• RN employment rates are expected to grow 9% from 2020 to 2030, giving nurses more opportunities to work in their desired field with career advancement.
  • BSNs have more clinical advancement opportunities to positions of leadership, education, consulting, and research when compared to diploma or associates degree graduates.
  • BSN nurses are well prepared for continuing education opportunities, including a graduate degree in nursing. Some choose to follow an educational path to become an advanced practice nurse, earning a median pay of $117,670 annually.

ABSN Nurses Can Positively Impact Nursing Shortages

The pandemic has emphasized the need for qualified, compassionate nurses. Many factors, including the impact of COVID-19, have compounded an already critical nursing shortage. These shortages have put the lives and safety of the general public at risk. As many as 1.2 million nurses will be needed to meet the current shortage needs projected for 2030, according to the University of St. Augustine for Health Science .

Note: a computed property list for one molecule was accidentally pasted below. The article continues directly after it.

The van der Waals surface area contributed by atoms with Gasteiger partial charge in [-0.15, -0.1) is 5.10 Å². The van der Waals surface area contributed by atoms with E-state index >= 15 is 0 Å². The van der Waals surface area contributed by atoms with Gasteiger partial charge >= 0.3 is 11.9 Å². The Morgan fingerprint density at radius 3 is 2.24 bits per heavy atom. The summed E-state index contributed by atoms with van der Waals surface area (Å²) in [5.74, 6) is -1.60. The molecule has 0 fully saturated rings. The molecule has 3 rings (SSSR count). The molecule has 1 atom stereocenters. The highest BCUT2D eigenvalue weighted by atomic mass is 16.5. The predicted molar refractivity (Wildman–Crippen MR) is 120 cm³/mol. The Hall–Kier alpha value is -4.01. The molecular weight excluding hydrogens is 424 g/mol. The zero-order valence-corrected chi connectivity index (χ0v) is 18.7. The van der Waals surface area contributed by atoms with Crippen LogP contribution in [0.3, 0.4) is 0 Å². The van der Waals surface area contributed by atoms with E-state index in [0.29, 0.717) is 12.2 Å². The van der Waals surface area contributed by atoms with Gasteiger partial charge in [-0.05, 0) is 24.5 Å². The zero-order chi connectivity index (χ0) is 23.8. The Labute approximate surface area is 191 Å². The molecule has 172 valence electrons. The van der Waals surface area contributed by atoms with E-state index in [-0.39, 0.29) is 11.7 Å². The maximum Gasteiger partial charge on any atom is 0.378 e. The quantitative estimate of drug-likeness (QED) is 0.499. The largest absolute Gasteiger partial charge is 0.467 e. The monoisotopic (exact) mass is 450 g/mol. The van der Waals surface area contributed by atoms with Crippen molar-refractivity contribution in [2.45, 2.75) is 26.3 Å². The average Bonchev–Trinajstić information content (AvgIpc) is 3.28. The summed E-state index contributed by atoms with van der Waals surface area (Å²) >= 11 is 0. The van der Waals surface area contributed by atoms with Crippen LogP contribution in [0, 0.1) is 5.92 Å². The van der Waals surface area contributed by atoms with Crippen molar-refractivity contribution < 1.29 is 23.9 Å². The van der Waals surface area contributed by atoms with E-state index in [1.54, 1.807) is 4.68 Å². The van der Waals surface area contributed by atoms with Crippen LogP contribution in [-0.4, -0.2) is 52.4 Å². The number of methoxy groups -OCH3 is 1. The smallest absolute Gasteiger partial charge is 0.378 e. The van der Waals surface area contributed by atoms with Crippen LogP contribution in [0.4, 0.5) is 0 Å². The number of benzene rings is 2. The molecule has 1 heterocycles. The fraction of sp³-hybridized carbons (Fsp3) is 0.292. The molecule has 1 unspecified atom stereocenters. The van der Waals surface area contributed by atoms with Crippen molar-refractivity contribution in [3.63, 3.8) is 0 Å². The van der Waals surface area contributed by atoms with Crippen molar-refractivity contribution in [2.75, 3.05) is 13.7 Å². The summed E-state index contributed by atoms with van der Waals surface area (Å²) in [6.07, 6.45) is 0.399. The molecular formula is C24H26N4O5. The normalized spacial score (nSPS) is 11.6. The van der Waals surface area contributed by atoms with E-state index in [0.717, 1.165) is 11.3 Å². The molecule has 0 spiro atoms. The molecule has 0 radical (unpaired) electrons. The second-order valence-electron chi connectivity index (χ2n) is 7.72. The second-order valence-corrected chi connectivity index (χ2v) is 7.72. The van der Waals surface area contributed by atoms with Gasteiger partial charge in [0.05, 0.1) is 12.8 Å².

Nurses have always been on the front lines helping thousands of people heal and regain strength after illness or injury. Accelerated nursing programs can put nurses into the workforce in as little as 12 months, helping to fill the gap of these bedside vacancies.

If you’re considering an ABSN check out one of our Featured ABSN Programs to find the one that is right for you.

About the Author

Brenda Montoya is a freelance health writer who also specializes in labor and delivery nursing. She is a rare native of Denver, Colorado. When she’s not living her writing passion or catching babies, you can find her playing along with her three sons or catching up on her favorite novel.